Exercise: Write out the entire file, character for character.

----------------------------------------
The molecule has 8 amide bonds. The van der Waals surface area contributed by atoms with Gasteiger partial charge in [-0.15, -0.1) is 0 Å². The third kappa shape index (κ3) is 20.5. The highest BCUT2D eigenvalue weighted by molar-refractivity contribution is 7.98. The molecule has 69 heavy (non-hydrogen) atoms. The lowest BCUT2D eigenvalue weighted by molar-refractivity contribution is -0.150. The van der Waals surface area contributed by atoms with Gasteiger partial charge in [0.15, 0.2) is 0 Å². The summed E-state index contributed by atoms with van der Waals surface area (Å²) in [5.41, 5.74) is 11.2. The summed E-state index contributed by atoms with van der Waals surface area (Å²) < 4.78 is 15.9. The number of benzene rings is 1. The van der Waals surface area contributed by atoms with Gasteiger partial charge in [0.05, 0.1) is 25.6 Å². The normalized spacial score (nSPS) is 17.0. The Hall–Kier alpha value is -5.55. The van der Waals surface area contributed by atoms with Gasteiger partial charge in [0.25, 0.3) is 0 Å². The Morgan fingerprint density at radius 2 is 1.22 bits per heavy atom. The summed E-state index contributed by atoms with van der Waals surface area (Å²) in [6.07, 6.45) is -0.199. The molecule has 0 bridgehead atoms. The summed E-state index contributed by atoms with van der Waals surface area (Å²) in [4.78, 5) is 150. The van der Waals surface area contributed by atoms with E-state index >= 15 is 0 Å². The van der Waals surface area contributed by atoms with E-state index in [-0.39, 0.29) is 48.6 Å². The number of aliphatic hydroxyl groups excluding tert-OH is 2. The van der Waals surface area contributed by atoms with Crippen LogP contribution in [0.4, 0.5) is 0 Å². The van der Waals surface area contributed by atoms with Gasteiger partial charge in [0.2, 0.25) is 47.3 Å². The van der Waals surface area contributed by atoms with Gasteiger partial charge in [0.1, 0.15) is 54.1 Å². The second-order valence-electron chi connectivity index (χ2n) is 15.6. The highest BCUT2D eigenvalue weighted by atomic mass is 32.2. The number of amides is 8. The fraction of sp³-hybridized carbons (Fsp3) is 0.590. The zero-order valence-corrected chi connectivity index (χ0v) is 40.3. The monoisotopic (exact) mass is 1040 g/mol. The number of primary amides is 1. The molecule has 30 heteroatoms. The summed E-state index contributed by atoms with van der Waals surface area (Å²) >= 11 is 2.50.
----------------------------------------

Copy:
The molecule has 8 amide bonds. The van der Waals surface area contributed by atoms with Gasteiger partial charge in [-0.15, -0.1) is 0 Å². The third kappa shape index (κ3) is 20.5. The highest BCUT2D eigenvalue weighted by molar-refractivity contribution is 7.98. The molecule has 69 heavy (non-hydrogen) atoms. The lowest BCUT2D eigenvalue weighted by molar-refractivity contribution is -0.150. The van der Waals surface area contributed by atoms with Gasteiger partial charge in [0.15, 0.2) is 0 Å². The summed E-state index contributed by atoms with van der Waals surface area (Å²) in [5.41, 5.74) is 11.2. The summed E-state index contributed by atoms with van der Waals surface area (Å²) < 4.78 is 15.9. The number of benzene rings is 1. The van der Waals surface area contributed by atoms with Gasteiger partial charge in [0.05, 0.1) is 25.6 Å². The normalized spacial score (nSPS) is 17.0. The Hall–Kier alpha value is -5.55. The van der Waals surface area contributed by atoms with Gasteiger partial charge in [0.25, 0.3) is 0 Å². The Morgan fingerprint density at radius 2 is 1.22 bits per heavy atom. The summed E-state index contributed by atoms with van der Waals surface area (Å²) in [6.07, 6.45) is -0.199. The molecule has 0 bridgehead atoms. The summed E-state index contributed by atoms with van der Waals surface area (Å²) in [4.78, 5) is 150. The van der Waals surface area contributed by atoms with E-state index >= 15 is 0 Å². The van der Waals surface area contributed by atoms with E-state index in [-0.39, 0.29) is 48.6 Å². The number of aliphatic hydroxyl groups excluding tert-OH is 2. The van der Waals surface area contributed by atoms with Crippen LogP contribution in [0.4, 0.5) is 0 Å². The van der Waals surface area contributed by atoms with Gasteiger partial charge in [0.2, 0.25) is 47.3 Å². The van der Waals surface area contributed by atoms with Gasteiger partial charge in [0.1, 0.15) is 54.1 Å². The second-order valence-electron chi connectivity index (χ2n) is 15.6. The highest BCUT2D eigenvalue weighted by atomic mass is 32.2. The number of amides is 8. The fraction of sp³-hybridized carbons (Fsp3) is 0.590. The zero-order valence-corrected chi connectivity index (χ0v) is 40.3. The monoisotopic (exact) mass is 1040 g/mol. The number of primary amides is 1. The molecule has 30 heteroatoms. The summed E-state index contributed by atoms with van der Waals surface area (Å²) >= 11 is 2.50.